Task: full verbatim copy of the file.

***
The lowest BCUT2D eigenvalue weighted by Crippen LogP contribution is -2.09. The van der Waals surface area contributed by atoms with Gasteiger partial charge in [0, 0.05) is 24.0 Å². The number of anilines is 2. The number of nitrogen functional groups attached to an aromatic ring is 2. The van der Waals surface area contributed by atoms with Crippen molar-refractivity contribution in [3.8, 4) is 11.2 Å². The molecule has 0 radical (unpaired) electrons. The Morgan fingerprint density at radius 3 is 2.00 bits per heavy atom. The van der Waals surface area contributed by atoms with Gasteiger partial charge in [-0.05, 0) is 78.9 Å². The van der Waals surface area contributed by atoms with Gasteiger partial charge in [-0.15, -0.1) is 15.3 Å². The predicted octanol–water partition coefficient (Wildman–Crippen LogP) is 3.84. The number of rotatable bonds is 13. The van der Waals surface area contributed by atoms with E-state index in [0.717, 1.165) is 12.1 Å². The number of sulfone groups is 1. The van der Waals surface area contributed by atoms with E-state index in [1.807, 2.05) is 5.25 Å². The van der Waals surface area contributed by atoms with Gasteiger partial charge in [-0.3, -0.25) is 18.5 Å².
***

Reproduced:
The lowest BCUT2D eigenvalue weighted by Crippen LogP contribution is -2.09. The van der Waals surface area contributed by atoms with Gasteiger partial charge in [0, 0.05) is 24.0 Å². The number of anilines is 2. The number of nitrogen functional groups attached to an aromatic ring is 2. The van der Waals surface area contributed by atoms with Crippen molar-refractivity contribution in [3.8, 4) is 11.2 Å². The molecule has 0 radical (unpaired) electrons. The Morgan fingerprint density at radius 3 is 2.00 bits per heavy atom. The van der Waals surface area contributed by atoms with Gasteiger partial charge in [-0.05, 0) is 78.9 Å². The van der Waals surface area contributed by atoms with Gasteiger partial charge in [-0.15, -0.1) is 15.3 Å². The predicted octanol–water partition coefficient (Wildman–Crippen LogP) is 3.84. The number of rotatable bonds is 13. The van der Waals surface area contributed by atoms with E-state index in [0.717, 1.165) is 12.1 Å². The number of sulfone groups is 1. The van der Waals surface area contributed by atoms with E-state index in [1.807, 2.05) is 5.25 Å². The van der Waals surface area contributed by atoms with Gasteiger partial charge in [-0.3, -0.25) is 18.5 Å².